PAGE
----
Page doesn’t rely on much outboard gear — just a touch of onboard limiting and a TC Electronic 6000 multi-effects processor for reverb on Carey’s ballads. “I see guys have compressors on every channel and gates all over the place,” Page says. “Sometimes that’s valid, but what I notice is that it distracts from them mixing the show.”
Monitor engineer Robert Miller chose the Digidesign VENUE digital console for its availability and plug-ins.
At the monitor position, Robert Miller is using a Digidesign VENUE to mix eight pairs of stereo personal monitors, a mix for the engineers below the stage, a mix for monitors that are flown over the stage and placed on the side of the stage for the dancers, and a shaker and a sub. “There are lot of things going on,” he says with a laugh, “but I try to keep it as simple and straightforward as I can.”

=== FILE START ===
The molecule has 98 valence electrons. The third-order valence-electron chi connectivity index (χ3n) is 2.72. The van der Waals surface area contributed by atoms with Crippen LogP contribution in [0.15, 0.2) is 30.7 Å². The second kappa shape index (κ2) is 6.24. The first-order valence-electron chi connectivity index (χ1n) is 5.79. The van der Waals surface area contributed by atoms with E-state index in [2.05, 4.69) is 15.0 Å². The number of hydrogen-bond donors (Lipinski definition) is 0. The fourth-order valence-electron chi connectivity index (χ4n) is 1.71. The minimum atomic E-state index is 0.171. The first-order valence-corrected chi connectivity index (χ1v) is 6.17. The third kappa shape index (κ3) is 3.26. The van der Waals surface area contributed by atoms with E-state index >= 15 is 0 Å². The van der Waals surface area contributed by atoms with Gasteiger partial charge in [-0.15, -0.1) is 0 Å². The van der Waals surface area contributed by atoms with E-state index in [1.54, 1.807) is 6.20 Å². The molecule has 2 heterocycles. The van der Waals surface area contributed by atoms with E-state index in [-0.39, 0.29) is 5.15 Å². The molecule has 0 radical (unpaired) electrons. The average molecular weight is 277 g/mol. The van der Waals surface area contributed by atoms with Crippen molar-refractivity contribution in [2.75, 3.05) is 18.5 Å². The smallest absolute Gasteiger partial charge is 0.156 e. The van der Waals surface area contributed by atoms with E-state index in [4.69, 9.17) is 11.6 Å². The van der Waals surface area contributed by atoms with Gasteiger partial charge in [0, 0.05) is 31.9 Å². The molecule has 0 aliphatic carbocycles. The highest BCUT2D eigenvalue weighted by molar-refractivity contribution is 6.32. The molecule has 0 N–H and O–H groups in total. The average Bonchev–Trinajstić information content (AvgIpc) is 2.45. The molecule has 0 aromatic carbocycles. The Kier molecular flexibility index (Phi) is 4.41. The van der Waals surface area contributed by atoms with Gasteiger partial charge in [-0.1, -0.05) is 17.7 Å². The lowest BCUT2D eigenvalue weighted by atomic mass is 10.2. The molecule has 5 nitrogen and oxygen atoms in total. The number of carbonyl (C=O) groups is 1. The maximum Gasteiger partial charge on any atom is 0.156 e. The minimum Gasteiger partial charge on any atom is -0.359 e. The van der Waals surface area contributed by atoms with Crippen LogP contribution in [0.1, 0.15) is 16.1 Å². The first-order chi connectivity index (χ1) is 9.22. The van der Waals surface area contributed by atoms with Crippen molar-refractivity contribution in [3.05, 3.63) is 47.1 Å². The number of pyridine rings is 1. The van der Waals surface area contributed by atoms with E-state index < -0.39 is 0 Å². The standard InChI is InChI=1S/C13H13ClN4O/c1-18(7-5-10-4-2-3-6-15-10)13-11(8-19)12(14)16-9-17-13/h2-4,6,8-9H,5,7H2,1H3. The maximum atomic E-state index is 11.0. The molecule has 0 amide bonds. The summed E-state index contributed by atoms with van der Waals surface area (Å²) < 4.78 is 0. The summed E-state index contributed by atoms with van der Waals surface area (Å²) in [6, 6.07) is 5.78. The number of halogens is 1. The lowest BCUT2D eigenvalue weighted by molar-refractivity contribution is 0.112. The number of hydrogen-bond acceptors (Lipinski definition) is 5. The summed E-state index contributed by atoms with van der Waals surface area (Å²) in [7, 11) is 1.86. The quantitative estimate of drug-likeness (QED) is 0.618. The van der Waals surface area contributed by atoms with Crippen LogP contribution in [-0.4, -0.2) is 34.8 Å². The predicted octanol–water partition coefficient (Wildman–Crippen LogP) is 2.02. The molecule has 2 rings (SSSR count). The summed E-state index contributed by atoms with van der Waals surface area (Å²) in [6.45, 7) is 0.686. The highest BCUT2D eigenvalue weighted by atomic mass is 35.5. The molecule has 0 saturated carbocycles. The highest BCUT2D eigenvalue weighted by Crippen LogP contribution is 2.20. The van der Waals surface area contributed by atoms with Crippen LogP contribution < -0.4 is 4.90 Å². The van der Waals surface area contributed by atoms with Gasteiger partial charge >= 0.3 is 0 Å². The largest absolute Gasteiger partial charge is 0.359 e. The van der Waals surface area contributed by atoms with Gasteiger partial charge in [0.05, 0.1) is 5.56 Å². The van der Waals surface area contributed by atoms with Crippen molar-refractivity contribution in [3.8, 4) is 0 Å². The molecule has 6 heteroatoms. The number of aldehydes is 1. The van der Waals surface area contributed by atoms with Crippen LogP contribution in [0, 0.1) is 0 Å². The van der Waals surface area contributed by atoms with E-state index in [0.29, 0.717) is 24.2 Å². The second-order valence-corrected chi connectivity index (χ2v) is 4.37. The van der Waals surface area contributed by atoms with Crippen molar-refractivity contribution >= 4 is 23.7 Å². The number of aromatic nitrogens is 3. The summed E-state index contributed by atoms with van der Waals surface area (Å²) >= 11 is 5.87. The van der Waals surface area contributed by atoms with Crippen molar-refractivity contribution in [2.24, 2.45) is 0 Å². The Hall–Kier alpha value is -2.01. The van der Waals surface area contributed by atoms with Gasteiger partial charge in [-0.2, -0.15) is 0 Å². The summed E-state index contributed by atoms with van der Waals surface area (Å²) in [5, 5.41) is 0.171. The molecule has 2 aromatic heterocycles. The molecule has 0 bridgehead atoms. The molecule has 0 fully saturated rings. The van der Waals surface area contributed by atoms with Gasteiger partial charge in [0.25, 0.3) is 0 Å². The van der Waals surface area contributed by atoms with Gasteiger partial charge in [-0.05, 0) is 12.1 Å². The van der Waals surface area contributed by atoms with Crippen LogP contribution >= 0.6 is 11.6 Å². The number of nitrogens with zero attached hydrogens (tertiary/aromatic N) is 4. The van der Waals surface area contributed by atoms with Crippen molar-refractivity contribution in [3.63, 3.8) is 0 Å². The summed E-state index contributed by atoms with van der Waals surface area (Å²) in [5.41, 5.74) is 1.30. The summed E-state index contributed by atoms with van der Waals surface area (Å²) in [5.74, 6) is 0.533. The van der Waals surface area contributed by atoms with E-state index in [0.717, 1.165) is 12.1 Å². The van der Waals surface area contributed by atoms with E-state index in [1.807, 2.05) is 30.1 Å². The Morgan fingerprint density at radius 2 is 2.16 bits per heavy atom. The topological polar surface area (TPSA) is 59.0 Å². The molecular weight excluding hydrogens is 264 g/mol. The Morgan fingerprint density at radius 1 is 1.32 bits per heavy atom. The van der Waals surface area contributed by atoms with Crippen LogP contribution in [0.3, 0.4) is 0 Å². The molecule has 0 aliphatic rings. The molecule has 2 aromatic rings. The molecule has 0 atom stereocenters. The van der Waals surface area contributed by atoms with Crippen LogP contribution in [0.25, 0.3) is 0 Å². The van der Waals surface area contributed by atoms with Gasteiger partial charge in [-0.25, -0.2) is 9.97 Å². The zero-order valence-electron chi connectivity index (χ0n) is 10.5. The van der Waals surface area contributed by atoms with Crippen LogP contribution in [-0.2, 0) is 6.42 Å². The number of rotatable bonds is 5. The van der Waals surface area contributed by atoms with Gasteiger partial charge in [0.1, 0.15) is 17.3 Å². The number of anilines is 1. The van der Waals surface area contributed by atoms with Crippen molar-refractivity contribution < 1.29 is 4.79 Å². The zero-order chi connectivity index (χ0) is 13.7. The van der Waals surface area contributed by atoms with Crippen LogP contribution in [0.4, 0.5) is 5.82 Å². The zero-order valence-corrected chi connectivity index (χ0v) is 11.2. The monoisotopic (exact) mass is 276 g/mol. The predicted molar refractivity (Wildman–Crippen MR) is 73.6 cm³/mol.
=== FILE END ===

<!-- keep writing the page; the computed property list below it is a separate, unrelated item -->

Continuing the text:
Carey uses Ultimate Ears personal monitors, and, yes, the pieces have bling, while the band and backup singers use Future Sonics models. Miller delivers all onstage a straight-ahead mix. “There is nothing too crazy going on,” he says. “Everybody gets a nice blended mix. I’ve worked on some tours where the music is in their left ear and the vocals in their right ear. It’s not like that. Everyone has a stereo mix with good separation.” The flown and side monitor cabinets are Clair Bros. R4s.
Knowing that this tour was going to take them across the globe, Miller picked the VENUE board for its availability and kept the list of plug-ins simple. “I stuck with the standard Digidesign plug-ins so I can get them wherever we go,” he explains. “I didn’t want to be needing something that wasn’t available.” Troodon Technologies’ TrooTrace Audio Analysis Bundle, which he uses as a spectrum analyzer, is one of his more useful plug-ins.
SINGING TO VIDEO